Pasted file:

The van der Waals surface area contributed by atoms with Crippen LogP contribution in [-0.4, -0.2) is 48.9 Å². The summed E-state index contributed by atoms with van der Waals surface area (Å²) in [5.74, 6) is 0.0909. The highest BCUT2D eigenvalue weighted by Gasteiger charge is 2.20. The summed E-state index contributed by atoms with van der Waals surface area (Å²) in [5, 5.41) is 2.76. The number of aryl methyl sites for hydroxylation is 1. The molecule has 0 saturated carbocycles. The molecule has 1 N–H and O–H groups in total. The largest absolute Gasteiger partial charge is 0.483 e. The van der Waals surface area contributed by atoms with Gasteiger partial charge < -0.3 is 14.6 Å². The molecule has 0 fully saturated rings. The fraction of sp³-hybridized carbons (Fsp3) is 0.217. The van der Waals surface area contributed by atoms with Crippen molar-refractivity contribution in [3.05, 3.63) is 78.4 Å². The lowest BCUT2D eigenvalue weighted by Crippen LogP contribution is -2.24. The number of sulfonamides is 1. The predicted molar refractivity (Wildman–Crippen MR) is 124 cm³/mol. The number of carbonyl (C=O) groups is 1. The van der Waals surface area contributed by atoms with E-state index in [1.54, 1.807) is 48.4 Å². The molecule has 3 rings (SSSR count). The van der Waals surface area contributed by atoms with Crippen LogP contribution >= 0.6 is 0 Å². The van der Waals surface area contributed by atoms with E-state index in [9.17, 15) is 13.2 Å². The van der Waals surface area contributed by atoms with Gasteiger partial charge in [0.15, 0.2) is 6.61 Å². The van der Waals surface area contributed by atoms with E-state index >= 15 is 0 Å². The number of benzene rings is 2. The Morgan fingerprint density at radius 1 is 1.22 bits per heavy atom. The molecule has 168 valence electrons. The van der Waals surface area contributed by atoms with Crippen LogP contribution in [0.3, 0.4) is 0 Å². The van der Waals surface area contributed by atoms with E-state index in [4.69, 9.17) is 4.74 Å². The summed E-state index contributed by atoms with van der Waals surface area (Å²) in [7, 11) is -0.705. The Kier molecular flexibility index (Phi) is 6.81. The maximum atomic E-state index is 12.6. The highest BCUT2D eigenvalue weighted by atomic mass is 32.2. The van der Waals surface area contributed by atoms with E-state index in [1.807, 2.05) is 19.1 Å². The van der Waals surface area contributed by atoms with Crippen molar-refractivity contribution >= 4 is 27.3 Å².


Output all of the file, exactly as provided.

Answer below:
The van der Waals surface area contributed by atoms with Crippen LogP contribution in [-0.4, -0.2) is 48.9 Å². The summed E-state index contributed by atoms with van der Waals surface area (Å²) in [5.74, 6) is 0.0909. The highest BCUT2D eigenvalue weighted by Gasteiger charge is 2.20. The summed E-state index contributed by atoms with van der Waals surface area (Å²) in [5, 5.41) is 2.76. The number of aryl methyl sites for hydroxylation is 1. The molecule has 0 saturated carbocycles. The molecule has 1 N–H and O–H groups in total. The largest absolute Gasteiger partial charge is 0.483 e. The van der Waals surface area contributed by atoms with Gasteiger partial charge < -0.3 is 14.6 Å². The molecule has 0 fully saturated rings. The fraction of sp³-hybridized carbons (Fsp3) is 0.217. The van der Waals surface area contributed by atoms with Crippen molar-refractivity contribution in [3.05, 3.63) is 78.4 Å². The lowest BCUT2D eigenvalue weighted by Crippen LogP contribution is -2.24. The number of sulfonamides is 1. The predicted molar refractivity (Wildman–Crippen MR) is 124 cm³/mol. The number of carbonyl (C=O) groups is 1. The van der Waals surface area contributed by atoms with E-state index in [1.54, 1.807) is 48.4 Å². The molecule has 3 rings (SSSR count). The van der Waals surface area contributed by atoms with Crippen LogP contribution >= 0.6 is 0 Å². The van der Waals surface area contributed by atoms with E-state index in [9.17, 15) is 13.2 Å². The van der Waals surface area contributed by atoms with Gasteiger partial charge in [0.15, 0.2) is 6.61 Å². The van der Waals surface area contributed by atoms with E-state index >= 15 is 0 Å². The number of benzene rings is 2. The Morgan fingerprint density at radius 1 is 1.22 bits per heavy atom. The molecule has 168 valence electrons. The van der Waals surface area contributed by atoms with Crippen LogP contribution in [0.3, 0.4) is 0 Å². The van der Waals surface area contributed by atoms with E-state index in [4.69, 9.17) is 4.74 Å². The summed E-state index contributed by atoms with van der Waals surface area (Å²) in [7, 11) is -0.705. The Kier molecular flexibility index (Phi) is 6.81. The maximum atomic E-state index is 12.6. The highest BCUT2D eigenvalue weighted by atomic mass is 32.2. The van der Waals surface area contributed by atoms with E-state index in [1.807, 2.05) is 19.1 Å². The van der Waals surface area contributed by atoms with Crippen molar-refractivity contribution >= 4 is 27.3 Å².